“I knew I was supposed to go back and get the other two spots removed,” Simpson says. “When I removed the bandage from the spot they had removed, I noticed it looked red and infected, and there was pus coming out of it. That’s when the news report from 30 years earlier kicked in. I looked at the oil and I thought, ‘Well this is full of THC, and I’ve probably got skin cancer.’ I put a little oil on two band-aids and covered the two little bumps. Four days later, I took the band-aids off and both bumps had disappeared.” Within a few weeks, the cancer that had been surgically removed reappeared. So Simpson tried the same treatment and got the same results:
Four days after being treated with hemp oil, the red bump was gone and the skin had completely healed. Obviously, Simpson was overjoyed by this discovery, and he could hardly wait to share this information with his doctor, who had for so long resisted marijuana as a treatment for his head injury. So, after picking up his pathology report, he mentioned to the receptionist (who was also the doctor’s wife) that he had something important to discuss with her husband.
“I treated my skin cancers with hemp oil—” he began. But he’d barely gotten the words “hemp oil” out, he recalls, before the receptionist went ballistic: “The doctor will not go there!” she yelled. “The doctor will not prescribe this!” “I felt like I was in the Twilight Zone,” Simpson says now. “I’d just told her I cured my cancer, and she should have been interested. It was freaky.”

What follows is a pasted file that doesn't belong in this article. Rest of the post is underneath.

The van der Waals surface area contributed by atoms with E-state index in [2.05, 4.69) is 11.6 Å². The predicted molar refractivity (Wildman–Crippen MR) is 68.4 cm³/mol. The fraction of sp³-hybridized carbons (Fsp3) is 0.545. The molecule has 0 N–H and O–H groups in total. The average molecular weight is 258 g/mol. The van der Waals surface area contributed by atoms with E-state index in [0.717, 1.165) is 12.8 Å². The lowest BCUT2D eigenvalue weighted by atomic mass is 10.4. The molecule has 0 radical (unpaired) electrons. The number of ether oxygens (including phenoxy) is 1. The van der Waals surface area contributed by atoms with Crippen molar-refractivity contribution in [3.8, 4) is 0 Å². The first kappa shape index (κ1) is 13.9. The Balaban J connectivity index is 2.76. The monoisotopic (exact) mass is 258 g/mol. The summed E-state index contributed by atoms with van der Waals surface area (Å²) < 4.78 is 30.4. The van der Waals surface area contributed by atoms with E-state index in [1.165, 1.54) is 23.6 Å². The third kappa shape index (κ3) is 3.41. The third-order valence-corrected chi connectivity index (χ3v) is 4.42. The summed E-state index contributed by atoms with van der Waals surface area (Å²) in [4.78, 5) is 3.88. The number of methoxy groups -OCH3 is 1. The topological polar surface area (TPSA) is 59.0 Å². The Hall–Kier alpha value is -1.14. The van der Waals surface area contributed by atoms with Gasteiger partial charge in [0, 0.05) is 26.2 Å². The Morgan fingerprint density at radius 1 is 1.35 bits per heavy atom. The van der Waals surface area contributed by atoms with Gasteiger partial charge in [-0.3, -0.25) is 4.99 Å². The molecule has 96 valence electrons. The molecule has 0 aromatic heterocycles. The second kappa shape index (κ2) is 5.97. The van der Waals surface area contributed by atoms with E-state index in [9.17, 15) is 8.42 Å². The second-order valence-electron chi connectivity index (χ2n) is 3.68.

Simpson soon made a visit to his mother’s house. For years, she had suffered from weeping psoriasis. He applied the hemp oil to her infected skin, and within a few weeks the sores were healed and the scales had disappeared. Thus began the long journey of Rick Simpson and his miraculous hemp-oil medicine. The fact that Simpson has always given this oil freely and without any charge has greatly enhanced his already-legendary status.
“In the beginning, a lot of people didn’t want to put the oil on their skin,” he recalls. “In the first year, I treated 50 to 60 people for various skin conditions. The following year, I was treating a man with a melanoma cancer on his left cheekbone. It had been removed five times. It was a nasty-looking thing—you could put your finger right into the hole. I told him I could heal it, but of course he didn’t believe me. Three weeks later, it was completely healed. And that’s when he mentioned to me he had glaucoma. I said, ‘Well, hemp is the best treatment for glaucoma.’ He was the first one to start eating the oil other than me.
At that time, he also had arthritis and had to sleep with a pillow between his knees. About two weeks after taking the oil, he stopped sleeping with a pillow, and his ocular pressure was already way down. When I started giving him the oil, the pressure was around 31 or 32. Last time I checked, it was 13 or 14.”